Creating New Year’s Resolutions That Work For All Of Us
It’s not only a New Year but a New Decade: Even-more reason to be out with the old and in with the new-
New Year’s Resolutions are part of this hoopla – and can be effective mapping strategies for inspiring purpose and driving productivity. More often, however, we’ll highjack these well-intentioned pledges – repurposing them into challenges of our self-esteem.
As the clock marks the birth of a new decade, we’ll vow positive change and personal gain, yet our protocol will be shaky: Instead of taking stock of all that we are and planning how to contribute what we already bring to the table, we’ll scrutinize our shortcomings in attempts to supersize ourselves in order to become “more.”
I’ll Be Happy When…
Typically, our Resolutions are patchworks of “fixes:” We must lose twenty-pounds (because we’re overweight); run a marathon (because we’re out of shape); become wealthier (because money creates happiness) or find meaningful relationships (because we need someone to complete us)…
These negative narratives nip at our self-esteem: implying we are somehow substandard and in need of improvement in order for our lives to work out. With such self-doubt, satisfaction becomes something perpetually dangling just out of reach: year-after-year/decade-after-decade…
The truth is, as adults, we have already arrived: We’ve grown through developmental stages and created self-sustaining behaviors. Most often, it is not ourselves but our perspectives that need upgrading.
Take a moment and envision the billions of cells working in harmony to move your eyes from left-to-right as you read this passage – interpreting these letters into words, words into sentences – all sparking an understanding of their clustered meaning: Pretty amazing stuff!
There is nothing sub-standard about us. With all of our abilities, New Year’s Resolutions can be repurposed into timely tools for expanding worldviews and creating bigger-picture opportunities.
The Discipline of Choice
New Year’s Resolutions are nothing more than goals paired with a fresh calendar: The success of these January 1 aspirations depend not on posturing and proving but on awareness and focus.
Most of us have been in the middle of a conversation, only to be interrupted by the “ding” of a text message. Instead of maintaining the interaction we are having, we disrupt it to see who’s sending us the message. We feel compelled to this behavior but, in fact, we’ve chosen to stop the flow of one thing to focus on another: a choice that can easily side-tracks us – as well as send a message to our conversation partner that other things matter more than the moment we are sharing and the goal we are embarking upon.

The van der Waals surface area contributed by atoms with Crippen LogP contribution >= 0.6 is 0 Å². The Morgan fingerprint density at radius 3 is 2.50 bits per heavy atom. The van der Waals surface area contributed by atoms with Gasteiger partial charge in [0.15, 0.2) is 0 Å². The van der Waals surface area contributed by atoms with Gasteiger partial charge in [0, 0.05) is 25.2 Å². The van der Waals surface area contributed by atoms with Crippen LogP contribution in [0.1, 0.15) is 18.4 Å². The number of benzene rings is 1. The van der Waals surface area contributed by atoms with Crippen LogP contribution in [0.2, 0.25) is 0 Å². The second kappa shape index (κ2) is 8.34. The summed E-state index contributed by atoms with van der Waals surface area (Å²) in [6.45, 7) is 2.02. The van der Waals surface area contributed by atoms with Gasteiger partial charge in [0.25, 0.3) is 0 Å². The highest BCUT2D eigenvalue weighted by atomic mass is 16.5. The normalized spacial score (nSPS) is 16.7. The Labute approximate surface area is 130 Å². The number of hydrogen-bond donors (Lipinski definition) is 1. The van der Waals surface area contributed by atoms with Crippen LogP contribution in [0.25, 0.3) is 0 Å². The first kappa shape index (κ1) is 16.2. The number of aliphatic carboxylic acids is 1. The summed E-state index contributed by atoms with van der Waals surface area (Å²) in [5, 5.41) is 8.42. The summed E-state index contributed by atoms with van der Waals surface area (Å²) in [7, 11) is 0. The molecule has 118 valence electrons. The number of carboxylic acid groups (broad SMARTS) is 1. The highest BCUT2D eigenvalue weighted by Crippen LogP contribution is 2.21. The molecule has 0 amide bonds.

Not only is multi-tasking proven to reduce productivity, but it reinforces an insidious idea that we must be on top of everything -in real-time- or fall behind, thus proving we are not enough.
Many of life’s missteps and mistakes are a result of our distractions: this includes the negative internal thinking that constantly scans for obstacles and creates internal complications rather than external contributions. Instead of using New Year’s Resolutions to focus on fixing, it is far more powerful and effective to use these goals for clarity and expansion.
Resolutions are best realized through the process of considering all the options and angles of a given circumstance: When we leave the internal critic behind and become aware of the potential of ourselves and our surroundings, the answers become clearer. From this even-keeled perspective, we can then make informed decisions that are obtainable, enjoyable, and achievable.
Become Telescopes, not Microscopes
This year, instead of using New Year’s Resolutions to inwardly scrutinize, let’s outwardly focus on using our existing abilities to contribute our skillsets. Handled wisely, New Year’s Resolutions are helpful tools for taking stock of our assets and creating action plans that work not only for us but for the collective good in all of us.